2014 Experimental animals  
Mammalian reproduction is centrally regulated through the hypothalamic-pituitary-gonadal axis and the primary center of the control is thought to the GnRH neurons. There are two mode of GnRH secretion. Surge mode evokes LH surge and subsequent ovulation in females and pulsatile secretion regulates pulsatile LH secretion that controls follicular maturation. The mechanism for control of GnRH/LH pulse has been called the GnRH pulse generator although neural identity of this mechanism has remained
more » ... nclear. Recently kisspeptin (kiss) expressing in the medial preoptic area and the arcuate nucleus (ARC) was identified. This neuropeptide has potent function for strong GnRH discharge. Therefore kiss neurons are thought to control the activity of GnRH neurons. ARC kiss neurons are co-expressed Neurokinin B (NKB). NKB also might play important roles in control of pulsatile GnRH/LH secretion although function of NKB has remained unknown. To investigate a mechanism for regulating GnRH/LH pulses and function of NKB in ARC, we study the goat as an animal model. Morphological analysis revealed that ARC kiss neurons formed a cluster and had dense network by their fibers. Next, we established the method to measure neural activity in close proximity to ARC kiss neurons. Using the method, NKB activated the activity in the ARC and pulsatile secretion of LH. These results suggest that cluster of ARC kiss neurons forms a part of the GnRH pulse generator and NKB in ARC kiss neurons play important roles in control of GnRH pulse in goats. S 22 Due to the availability of extensive molecular techniques, and powerful genetics, Drosophila melanogaster has been a successful animal model for the study of development. In the late 1960s, Seymour Benzer started using Drosophila to study how individual genes affect behaviors, and identified the period gene as a regulator of circadian rhythms. More recently, flies have become established as a model for higher order functions, including learning and memory. Besides short-term and long-term memory, which are known in mammals, Drosophila has been used to identify new memory components including middle-term memory and anesthesia-resistant memory. In addition, the pharmacological requirements and genes responsible for each memory component have been identified. I have been using Drosophila to study the physiological role of Mg 2+ block mechanism of the NMDA receptor, and the molecular basis for the spacing effect during long-term memory formation. In this symposium, I will review current advances in Drosophila learning and memory studies and introduce our recent results. Vocal communication is one of the most critical communication ways between individuals in humans. Stuttering is a communication disorder that emerges about 1% of population in any areas and languages in the world. A person who stutters produces speech that is disrupted by involuntary repetitions and prolongations of sounds, words or phrases as well as involuntary silent pauses or blocks. Stuttering also occurs in conjunction with other diseasdes such as Tourette's syndrome. However, the pathogenesis and therapeutic approaches have not been established yet.In this presentation, I introduce the songbird as a potential and unique animal model for studying a communication disorder: stuttering. Songbirds acquire their song patterns by sensorimotor learning, as acquisition of language in humans. We discovered that emergence of context dependent stuttering in songbirds. This stuttering in songbirds fits all criteria for human stuttering in DSM-5. Our accumulating data indicate both environmental/genetic factors and dysfunction of cortical-basal ganglia-thalamic loop are critical for onset of stuttering.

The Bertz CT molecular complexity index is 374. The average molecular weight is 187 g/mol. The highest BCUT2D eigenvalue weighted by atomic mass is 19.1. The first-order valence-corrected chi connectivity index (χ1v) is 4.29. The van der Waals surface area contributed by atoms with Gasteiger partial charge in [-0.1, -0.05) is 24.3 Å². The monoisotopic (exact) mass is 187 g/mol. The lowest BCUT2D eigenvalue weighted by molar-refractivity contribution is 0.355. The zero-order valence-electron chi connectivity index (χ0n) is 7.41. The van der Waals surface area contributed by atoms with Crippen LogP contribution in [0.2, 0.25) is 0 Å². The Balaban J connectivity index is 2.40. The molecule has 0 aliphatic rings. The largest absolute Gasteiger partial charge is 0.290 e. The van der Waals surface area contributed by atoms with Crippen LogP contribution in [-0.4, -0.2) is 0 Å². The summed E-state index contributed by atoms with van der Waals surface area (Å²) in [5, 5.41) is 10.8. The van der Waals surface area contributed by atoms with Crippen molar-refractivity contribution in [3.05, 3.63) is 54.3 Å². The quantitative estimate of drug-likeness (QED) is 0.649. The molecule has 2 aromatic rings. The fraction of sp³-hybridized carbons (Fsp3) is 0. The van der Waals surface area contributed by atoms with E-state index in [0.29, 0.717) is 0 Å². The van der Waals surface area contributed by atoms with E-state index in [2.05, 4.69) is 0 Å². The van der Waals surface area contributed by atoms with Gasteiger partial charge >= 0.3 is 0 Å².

doi:10.1538/expanim.63suppl-s fatcat:gffyahpdzzc7nl5xawcwicx4mi